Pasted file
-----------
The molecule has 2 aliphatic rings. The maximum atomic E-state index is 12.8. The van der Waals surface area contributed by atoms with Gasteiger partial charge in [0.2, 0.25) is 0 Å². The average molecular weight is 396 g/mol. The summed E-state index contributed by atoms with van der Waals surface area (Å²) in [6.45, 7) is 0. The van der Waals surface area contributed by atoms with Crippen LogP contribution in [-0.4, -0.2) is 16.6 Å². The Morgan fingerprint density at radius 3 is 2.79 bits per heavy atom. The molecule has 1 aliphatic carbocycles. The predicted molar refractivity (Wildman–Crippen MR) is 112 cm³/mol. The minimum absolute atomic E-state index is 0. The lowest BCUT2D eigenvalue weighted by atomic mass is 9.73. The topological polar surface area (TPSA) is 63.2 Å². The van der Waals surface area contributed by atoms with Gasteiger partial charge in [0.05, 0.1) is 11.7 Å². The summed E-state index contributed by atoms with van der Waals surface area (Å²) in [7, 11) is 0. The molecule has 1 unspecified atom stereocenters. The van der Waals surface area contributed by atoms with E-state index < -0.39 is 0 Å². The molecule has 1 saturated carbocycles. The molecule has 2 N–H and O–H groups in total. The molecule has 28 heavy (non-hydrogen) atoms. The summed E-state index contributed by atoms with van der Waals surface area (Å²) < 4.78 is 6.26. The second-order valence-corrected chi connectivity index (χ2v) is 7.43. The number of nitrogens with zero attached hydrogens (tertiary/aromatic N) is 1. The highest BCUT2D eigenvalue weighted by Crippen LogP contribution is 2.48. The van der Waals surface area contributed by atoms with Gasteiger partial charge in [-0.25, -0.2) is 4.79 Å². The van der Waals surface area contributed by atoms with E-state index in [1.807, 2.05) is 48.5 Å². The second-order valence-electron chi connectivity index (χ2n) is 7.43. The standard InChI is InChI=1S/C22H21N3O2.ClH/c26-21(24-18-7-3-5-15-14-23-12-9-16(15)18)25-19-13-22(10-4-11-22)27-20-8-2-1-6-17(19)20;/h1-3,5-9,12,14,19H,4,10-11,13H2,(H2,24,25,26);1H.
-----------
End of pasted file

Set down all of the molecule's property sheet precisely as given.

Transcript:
The molecule has 2 aliphatic rings. The maximum atomic E-state index is 12.8. The van der Waals surface area contributed by atoms with Gasteiger partial charge in [0.2, 0.25) is 0 Å². The average molecular weight is 396 g/mol. The summed E-state index contributed by atoms with van der Waals surface area (Å²) in [6.45, 7) is 0. The van der Waals surface area contributed by atoms with Crippen LogP contribution in [-0.4, -0.2) is 16.6 Å². The Morgan fingerprint density at radius 3 is 2.79 bits per heavy atom. The molecule has 1 aliphatic carbocycles. The predicted molar refractivity (Wildman–Crippen MR) is 112 cm³/mol. The minimum absolute atomic E-state index is 0. The lowest BCUT2D eigenvalue weighted by atomic mass is 9.73. The topological polar surface area (TPSA) is 63.2 Å². The van der Waals surface area contributed by atoms with Gasteiger partial charge in [0.05, 0.1) is 11.7 Å². The summed E-state index contributed by atoms with van der Waals surface area (Å²) in [7, 11) is 0. The molecule has 1 unspecified atom stereocenters. The van der Waals surface area contributed by atoms with E-state index < -0.39 is 0 Å². The molecule has 1 saturated carbocycles. The molecule has 2 N–H and O–H groups in total. The molecule has 28 heavy (non-hydrogen) atoms. The summed E-state index contributed by atoms with van der Waals surface area (Å²) < 4.78 is 6.26. The second-order valence-corrected chi connectivity index (χ2v) is 7.43. The number of nitrogens with zero attached hydrogens (tertiary/aromatic N) is 1. The highest BCUT2D eigenvalue weighted by Crippen LogP contribution is 2.48. The van der Waals surface area contributed by atoms with Gasteiger partial charge in [-0.25, -0.2) is 4.79 Å². The van der Waals surface area contributed by atoms with E-state index in [1.807, 2.05) is 48.5 Å². The second-order valence-electron chi connectivity index (χ2n) is 7.43. The standard InChI is InChI=1S/C22H21N3O2.ClH/c26-21(24-18-7-3-5-15-14-23-12-9-16(15)18)25-19-13-22(10-4-11-22)27-20-8-2-1-6-17(19)20;/h1-3,5-9,12,14,19H,4,10-11,13H2,(H2,24,25,26);1H.